Some years ago, when videoconferencing software was just getting off the ground, you'd hear chatter about how these new technologies were going to radically reduce the need for people to fly around the country holding meetings. I don't hear that much about it anymore.
I'm participating in more teleconferences and videoconferences these days. Tomorrow morning I'll be part of a four- (or five?) way telephone conversation that'll be turned into a podcast on the Talis site. But on Wednesday I'll fly to DC for a meeting of librarians and some of the publishers associated with the DC Principles. Next week I'll be in DC again participating in a library focus group for the Society for Scholarly Publishing. And two weeks after that, I'll be back in DC once more as a member of one of NLM's Long Range Planning Panels. Oh, and somewhere in the middle of that I'll be in Chicago for the MLA Board of Directors meeting. Throughout it all, email and IM will keep me in touch with what's going on in my library.
At the same time that communications technologies have become more sophisticated and ubiquitous, physical travel continues to be cheap and relatively easy. And all things considered, people would rather be in the same room when they've got work to do together. A teleconference or a videoconference is a useful way of getting work done when it's not convenient or affordable to get together physically (I participate in a bi-weekly teleconference for the versioning project because we're scattered across the US and UK), but it's not the preferred method and it's not an equal substitute.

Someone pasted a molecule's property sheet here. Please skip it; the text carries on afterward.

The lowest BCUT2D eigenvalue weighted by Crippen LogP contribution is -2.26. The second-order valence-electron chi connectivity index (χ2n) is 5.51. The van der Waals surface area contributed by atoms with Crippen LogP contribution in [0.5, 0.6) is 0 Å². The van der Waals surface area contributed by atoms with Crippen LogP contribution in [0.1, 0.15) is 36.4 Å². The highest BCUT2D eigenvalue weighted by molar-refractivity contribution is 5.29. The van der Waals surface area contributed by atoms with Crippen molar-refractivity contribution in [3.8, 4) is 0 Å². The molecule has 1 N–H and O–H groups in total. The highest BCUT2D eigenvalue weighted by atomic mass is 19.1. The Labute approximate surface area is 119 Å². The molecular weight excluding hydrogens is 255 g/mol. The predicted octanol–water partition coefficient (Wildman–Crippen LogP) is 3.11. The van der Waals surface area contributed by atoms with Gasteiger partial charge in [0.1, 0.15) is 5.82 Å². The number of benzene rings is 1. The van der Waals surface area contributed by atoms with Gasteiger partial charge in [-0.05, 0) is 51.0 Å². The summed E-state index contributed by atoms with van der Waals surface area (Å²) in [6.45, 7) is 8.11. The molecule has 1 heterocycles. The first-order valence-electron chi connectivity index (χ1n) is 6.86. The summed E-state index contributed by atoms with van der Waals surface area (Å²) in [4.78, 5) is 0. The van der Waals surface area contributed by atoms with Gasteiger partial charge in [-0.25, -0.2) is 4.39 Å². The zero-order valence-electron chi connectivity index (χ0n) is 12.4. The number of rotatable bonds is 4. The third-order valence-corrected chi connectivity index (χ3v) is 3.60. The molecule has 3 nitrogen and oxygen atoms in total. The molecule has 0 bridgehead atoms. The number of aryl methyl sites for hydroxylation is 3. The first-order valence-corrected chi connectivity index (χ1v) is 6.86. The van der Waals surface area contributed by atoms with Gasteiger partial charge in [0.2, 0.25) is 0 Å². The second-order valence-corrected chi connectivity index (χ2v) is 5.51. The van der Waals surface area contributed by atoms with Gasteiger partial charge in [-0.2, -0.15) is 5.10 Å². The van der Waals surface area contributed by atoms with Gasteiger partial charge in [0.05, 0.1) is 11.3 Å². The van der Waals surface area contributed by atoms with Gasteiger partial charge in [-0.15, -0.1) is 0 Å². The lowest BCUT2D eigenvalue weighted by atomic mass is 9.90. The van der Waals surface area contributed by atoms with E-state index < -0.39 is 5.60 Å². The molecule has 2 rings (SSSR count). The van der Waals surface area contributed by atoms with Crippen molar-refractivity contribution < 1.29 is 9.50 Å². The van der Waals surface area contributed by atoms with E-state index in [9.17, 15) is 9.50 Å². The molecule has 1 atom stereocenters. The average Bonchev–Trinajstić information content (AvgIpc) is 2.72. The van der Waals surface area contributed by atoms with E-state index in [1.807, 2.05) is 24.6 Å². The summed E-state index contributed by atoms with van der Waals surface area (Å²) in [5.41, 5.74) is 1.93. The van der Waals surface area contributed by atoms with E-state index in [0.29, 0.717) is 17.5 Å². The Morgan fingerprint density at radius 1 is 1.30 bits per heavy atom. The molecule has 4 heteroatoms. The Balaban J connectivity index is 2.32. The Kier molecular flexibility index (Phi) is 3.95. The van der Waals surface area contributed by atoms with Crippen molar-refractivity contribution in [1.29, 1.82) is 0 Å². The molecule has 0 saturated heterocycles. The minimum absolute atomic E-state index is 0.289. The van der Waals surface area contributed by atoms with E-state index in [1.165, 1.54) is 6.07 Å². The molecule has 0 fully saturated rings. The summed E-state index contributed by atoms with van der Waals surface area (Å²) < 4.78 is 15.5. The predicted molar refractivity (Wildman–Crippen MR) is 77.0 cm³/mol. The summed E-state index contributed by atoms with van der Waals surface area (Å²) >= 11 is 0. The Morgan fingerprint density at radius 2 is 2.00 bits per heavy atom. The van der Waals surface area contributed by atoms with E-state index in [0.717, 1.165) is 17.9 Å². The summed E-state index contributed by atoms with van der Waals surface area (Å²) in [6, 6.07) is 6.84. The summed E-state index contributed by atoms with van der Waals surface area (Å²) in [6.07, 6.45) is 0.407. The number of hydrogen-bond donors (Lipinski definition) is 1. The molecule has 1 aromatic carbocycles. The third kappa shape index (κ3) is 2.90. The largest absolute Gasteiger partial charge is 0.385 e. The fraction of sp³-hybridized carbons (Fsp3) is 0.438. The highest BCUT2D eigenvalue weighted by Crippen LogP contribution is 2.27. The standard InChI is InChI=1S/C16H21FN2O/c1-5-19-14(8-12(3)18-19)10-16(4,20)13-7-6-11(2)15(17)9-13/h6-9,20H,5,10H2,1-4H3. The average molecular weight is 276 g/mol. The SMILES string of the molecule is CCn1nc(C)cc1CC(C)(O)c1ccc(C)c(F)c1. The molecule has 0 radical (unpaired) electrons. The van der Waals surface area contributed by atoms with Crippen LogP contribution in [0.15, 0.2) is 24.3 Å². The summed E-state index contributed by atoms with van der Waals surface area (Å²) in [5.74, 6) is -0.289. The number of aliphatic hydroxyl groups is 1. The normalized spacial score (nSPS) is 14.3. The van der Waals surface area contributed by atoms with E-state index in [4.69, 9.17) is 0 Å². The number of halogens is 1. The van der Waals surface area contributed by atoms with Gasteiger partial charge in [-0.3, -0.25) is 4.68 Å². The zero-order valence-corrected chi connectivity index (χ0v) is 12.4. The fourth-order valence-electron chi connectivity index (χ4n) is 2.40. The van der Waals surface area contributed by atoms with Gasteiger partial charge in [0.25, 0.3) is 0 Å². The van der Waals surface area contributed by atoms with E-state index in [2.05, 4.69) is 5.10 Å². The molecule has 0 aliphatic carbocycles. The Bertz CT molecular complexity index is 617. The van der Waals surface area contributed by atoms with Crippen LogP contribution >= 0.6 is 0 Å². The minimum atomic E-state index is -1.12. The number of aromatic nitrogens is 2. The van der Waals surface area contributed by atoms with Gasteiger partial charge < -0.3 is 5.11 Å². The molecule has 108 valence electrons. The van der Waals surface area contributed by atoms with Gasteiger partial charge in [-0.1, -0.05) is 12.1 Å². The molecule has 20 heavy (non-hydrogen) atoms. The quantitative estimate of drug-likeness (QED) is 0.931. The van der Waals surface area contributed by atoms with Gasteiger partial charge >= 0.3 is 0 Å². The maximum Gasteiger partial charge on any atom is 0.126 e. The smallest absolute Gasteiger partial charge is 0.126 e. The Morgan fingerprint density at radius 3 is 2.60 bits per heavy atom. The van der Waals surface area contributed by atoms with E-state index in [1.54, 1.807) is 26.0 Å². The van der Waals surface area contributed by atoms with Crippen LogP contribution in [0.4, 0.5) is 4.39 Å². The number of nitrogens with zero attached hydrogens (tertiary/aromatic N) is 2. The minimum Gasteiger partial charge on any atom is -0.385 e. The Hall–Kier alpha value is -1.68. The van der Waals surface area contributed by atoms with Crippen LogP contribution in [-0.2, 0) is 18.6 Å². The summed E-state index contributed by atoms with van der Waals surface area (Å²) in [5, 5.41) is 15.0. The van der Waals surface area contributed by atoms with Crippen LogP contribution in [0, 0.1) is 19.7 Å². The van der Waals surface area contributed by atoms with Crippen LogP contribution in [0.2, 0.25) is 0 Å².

The principle here is that new technologies rarely replace older technologies. They open up new possibilities and new options. The challenge is to shift our thinking in ways that recognize the particular advantages of both the new and older technologies so that we're making the best use of each. It's foolish to spend a lot of time in an in-person meeting distributing reports or making non-interactive presentations of data -- that can be done much more effectively electronically. On the other hand, the social interaction that leads to effective working relationships is always best done in person.
The mistake we too often make is not paying attention to these differences. Email or IM are not the same as telephone calls or conversations in person. Not that one is better or worse in general -- just that they all have different nuances and they're all better or worse in different ways. We're best off when we learn to take the best of advantage of all of the tools and modes that are available to us.